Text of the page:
I attended a workshop this morning called “Challenging Behaviors and Creative Responses” led by Dan Kuhn, LCSW and author of Alzheimer’s Early Stages: First Steps for Family, Friends and Caregivers. I learned a few tips, which I’ll share over the next few days.
Today, I wanted to share a tool clinicians use to measure pain in persons with dementia who, as the disease progresses, often cannot share the cause and severity of their pain. The tool, called Pain Assessment in Advanced Dementia (PAINAD) scale, measures five specific indicators of pain: the caree’s breathing, vocalization, facial expression, body language, and consolability.
Although a tool for clinician, you may find it helpful. You can find the scale and a case study use of it at NursingCenter.com.
It’s awful to wonder what’s wrong with your caree and not know if your caree feels pain. And, pain, Dan said, can be a trigger which leads to challenging behavior. He suggested that a common ailment as we age—arthritis—may not be treated appropriately in persons with dementia. Their untreated pain may create behavior such as agitation. Understanding your caree’s pain can help you discuss treatment options with your caree’s physician.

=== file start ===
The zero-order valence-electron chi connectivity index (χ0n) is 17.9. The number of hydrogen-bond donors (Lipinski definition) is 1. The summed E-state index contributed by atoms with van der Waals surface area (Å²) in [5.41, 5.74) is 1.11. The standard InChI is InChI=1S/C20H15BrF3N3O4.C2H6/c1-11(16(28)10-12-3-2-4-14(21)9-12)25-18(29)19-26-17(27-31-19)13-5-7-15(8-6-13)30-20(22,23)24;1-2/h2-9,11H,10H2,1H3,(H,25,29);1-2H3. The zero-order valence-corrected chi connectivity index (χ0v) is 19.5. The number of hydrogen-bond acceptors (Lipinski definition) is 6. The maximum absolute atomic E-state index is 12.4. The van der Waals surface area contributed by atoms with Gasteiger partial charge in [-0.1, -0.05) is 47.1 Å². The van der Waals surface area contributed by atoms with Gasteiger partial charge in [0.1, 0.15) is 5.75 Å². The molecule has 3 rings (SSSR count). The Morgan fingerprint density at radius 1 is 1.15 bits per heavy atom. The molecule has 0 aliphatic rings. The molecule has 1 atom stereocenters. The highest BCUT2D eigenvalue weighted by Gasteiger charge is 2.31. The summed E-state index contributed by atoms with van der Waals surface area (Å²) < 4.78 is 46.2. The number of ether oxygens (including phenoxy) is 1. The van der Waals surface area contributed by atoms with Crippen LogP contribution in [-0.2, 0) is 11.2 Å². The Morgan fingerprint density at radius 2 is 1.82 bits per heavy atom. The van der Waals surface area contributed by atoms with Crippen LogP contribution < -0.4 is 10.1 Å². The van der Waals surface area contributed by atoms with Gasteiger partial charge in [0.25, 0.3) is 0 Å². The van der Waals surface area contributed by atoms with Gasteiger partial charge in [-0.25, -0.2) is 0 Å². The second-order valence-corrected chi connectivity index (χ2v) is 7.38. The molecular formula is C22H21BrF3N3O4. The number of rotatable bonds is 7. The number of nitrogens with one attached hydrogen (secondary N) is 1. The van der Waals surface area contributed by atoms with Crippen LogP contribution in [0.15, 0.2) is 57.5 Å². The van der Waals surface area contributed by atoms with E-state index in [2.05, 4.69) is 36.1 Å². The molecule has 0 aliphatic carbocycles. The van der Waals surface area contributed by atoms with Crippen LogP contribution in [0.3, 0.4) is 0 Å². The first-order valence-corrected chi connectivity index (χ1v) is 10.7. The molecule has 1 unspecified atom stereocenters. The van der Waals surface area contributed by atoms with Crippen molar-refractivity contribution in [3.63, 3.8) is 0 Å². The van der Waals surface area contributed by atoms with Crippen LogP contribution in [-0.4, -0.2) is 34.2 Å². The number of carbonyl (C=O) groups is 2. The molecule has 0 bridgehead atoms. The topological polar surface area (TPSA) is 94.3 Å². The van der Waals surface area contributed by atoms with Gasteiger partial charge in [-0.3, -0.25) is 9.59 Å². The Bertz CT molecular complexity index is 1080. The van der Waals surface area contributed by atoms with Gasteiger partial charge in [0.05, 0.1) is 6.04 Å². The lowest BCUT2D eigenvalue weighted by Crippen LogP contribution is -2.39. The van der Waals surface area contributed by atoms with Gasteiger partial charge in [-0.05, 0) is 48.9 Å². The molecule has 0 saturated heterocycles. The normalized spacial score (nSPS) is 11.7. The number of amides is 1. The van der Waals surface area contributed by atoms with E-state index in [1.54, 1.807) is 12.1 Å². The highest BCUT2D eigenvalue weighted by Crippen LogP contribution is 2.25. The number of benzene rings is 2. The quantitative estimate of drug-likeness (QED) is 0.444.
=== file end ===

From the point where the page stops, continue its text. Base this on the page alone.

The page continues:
After you’ve had a chance to review the scale, share your thoughts about whether you think it will be helpful in our comments section, below.
- Lee Woodruff Answers Your Questions about Pain (caregiving.com)
- Taking the Follow (caregiving.com)
- Alzheimer’s Diagnostic Guidelines Updated (caregiving.com)
- Alzheimer’s Caregivers May Be at Risk for Dementia (webmd.com)